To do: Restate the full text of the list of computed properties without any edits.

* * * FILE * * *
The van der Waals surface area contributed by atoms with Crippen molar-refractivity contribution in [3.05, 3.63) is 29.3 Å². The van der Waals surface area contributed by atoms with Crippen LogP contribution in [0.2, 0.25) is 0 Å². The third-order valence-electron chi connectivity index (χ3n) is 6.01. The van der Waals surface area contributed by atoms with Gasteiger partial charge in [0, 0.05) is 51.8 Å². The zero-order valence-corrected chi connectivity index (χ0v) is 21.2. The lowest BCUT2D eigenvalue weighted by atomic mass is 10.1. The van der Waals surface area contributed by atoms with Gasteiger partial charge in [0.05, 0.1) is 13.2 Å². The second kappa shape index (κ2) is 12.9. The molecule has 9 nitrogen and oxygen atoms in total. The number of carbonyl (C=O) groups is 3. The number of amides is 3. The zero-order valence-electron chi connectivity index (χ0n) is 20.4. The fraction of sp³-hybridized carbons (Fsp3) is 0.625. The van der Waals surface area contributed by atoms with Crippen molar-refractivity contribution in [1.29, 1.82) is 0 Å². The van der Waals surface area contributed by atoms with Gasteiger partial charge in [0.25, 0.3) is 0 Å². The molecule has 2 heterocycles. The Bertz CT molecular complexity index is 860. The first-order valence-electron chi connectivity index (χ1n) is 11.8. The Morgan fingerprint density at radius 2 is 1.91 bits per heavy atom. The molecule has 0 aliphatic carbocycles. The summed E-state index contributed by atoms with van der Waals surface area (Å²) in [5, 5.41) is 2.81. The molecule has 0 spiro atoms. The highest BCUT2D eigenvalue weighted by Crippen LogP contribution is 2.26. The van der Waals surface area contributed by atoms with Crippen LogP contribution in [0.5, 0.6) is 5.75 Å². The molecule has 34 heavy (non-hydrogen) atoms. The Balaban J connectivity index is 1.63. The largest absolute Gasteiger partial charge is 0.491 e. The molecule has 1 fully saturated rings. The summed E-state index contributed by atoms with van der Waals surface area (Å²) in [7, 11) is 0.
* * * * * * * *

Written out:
The van der Waals surface area contributed by atoms with Crippen molar-refractivity contribution in [3.05, 3.63) is 29.3 Å². The van der Waals surface area contributed by atoms with Crippen LogP contribution in [0.2, 0.25) is 0 Å². The third-order valence-electron chi connectivity index (χ3n) is 6.01. The van der Waals surface area contributed by atoms with Gasteiger partial charge in [0, 0.05) is 51.8 Å². The zero-order valence-corrected chi connectivity index (χ0v) is 21.2. The lowest BCUT2D eigenvalue weighted by atomic mass is 10.1. The van der Waals surface area contributed by atoms with Gasteiger partial charge in [0.05, 0.1) is 13.2 Å². The second kappa shape index (κ2) is 12.9. The molecule has 9 nitrogen and oxygen atoms in total. The number of carbonyl (C=O) groups is 3. The number of amides is 3. The zero-order valence-electron chi connectivity index (χ0n) is 20.4. The fraction of sp³-hybridized carbons (Fsp3) is 0.625. The van der Waals surface area contributed by atoms with Crippen molar-refractivity contribution in [1.29, 1.82) is 0 Å². The van der Waals surface area contributed by atoms with Gasteiger partial charge in [0.25, 0.3) is 0 Å². The molecule has 2 heterocycles. The Bertz CT molecular complexity index is 860. The first-order valence-electron chi connectivity index (χ1n) is 11.8. The Morgan fingerprint density at radius 2 is 1.91 bits per heavy atom. The molecule has 0 aliphatic carbocycles. The summed E-state index contributed by atoms with van der Waals surface area (Å²) in [5, 5.41) is 2.81. The molecule has 0 spiro atoms. The highest BCUT2D eigenvalue weighted by Crippen LogP contribution is 2.26. The van der Waals surface area contributed by atoms with Crippen LogP contribution in [0.5, 0.6) is 5.75 Å². The molecule has 34 heavy (non-hydrogen) atoms. The Balaban J connectivity index is 1.63. The largest absolute Gasteiger partial charge is 0.491 e. The molecule has 1 fully saturated rings. The summed E-state index contributed by atoms with van der Waals surface area (Å²) in [7, 11) is 0.